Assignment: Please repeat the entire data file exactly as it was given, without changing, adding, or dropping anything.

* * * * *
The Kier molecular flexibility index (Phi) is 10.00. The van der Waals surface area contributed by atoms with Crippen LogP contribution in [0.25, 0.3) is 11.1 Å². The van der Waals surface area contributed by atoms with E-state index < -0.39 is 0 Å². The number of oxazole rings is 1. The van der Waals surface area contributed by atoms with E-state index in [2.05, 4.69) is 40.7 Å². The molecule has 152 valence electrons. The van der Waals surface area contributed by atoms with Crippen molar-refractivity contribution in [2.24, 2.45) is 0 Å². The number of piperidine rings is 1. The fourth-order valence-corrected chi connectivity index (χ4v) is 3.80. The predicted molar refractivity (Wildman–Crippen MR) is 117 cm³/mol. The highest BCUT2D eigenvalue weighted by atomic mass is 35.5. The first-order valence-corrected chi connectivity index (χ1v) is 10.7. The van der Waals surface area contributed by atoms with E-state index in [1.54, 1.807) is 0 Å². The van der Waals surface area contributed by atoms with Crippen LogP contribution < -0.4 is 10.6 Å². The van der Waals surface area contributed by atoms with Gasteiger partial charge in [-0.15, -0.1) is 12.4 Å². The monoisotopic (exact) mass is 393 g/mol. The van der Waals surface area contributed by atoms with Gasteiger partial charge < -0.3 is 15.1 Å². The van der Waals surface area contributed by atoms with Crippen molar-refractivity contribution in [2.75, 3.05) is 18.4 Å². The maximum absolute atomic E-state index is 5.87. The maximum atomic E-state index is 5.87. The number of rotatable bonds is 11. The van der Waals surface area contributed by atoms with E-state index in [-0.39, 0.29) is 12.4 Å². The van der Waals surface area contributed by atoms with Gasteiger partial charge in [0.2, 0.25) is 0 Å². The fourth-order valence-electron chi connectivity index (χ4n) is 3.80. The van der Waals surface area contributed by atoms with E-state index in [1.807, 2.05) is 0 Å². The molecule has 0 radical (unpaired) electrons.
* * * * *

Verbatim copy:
The Kier molecular flexibility index (Phi) is 10.00. The van der Waals surface area contributed by atoms with Crippen LogP contribution in [0.25, 0.3) is 11.1 Å². The van der Waals surface area contributed by atoms with E-state index < -0.39 is 0 Å². The number of oxazole rings is 1. The van der Waals surface area contributed by atoms with E-state index in [2.05, 4.69) is 40.7 Å². The molecule has 152 valence electrons. The van der Waals surface area contributed by atoms with Crippen molar-refractivity contribution in [2.24, 2.45) is 0 Å². The number of piperidine rings is 1. The fourth-order valence-corrected chi connectivity index (χ4v) is 3.80. The predicted molar refractivity (Wildman–Crippen MR) is 117 cm³/mol. The highest BCUT2D eigenvalue weighted by atomic mass is 35.5. The first-order valence-corrected chi connectivity index (χ1v) is 10.7. The van der Waals surface area contributed by atoms with E-state index in [1.54, 1.807) is 0 Å². The van der Waals surface area contributed by atoms with Crippen LogP contribution < -0.4 is 10.6 Å². The van der Waals surface area contributed by atoms with Gasteiger partial charge in [-0.15, -0.1) is 12.4 Å². The monoisotopic (exact) mass is 393 g/mol. The van der Waals surface area contributed by atoms with Gasteiger partial charge < -0.3 is 15.1 Å². The van der Waals surface area contributed by atoms with Crippen molar-refractivity contribution in [2.75, 3.05) is 18.4 Å². The maximum absolute atomic E-state index is 5.87. The maximum atomic E-state index is 5.87. The number of rotatable bonds is 11. The van der Waals surface area contributed by atoms with E-state index in [-0.39, 0.29) is 12.4 Å². The van der Waals surface area contributed by atoms with Gasteiger partial charge in [0.2, 0.25) is 0 Å². The fourth-order valence-electron chi connectivity index (χ4n) is 3.80. The van der Waals surface area contributed by atoms with E-state index in [1.807, 2.05) is 0 Å². The molecule has 0 radical (unpaired) electrons.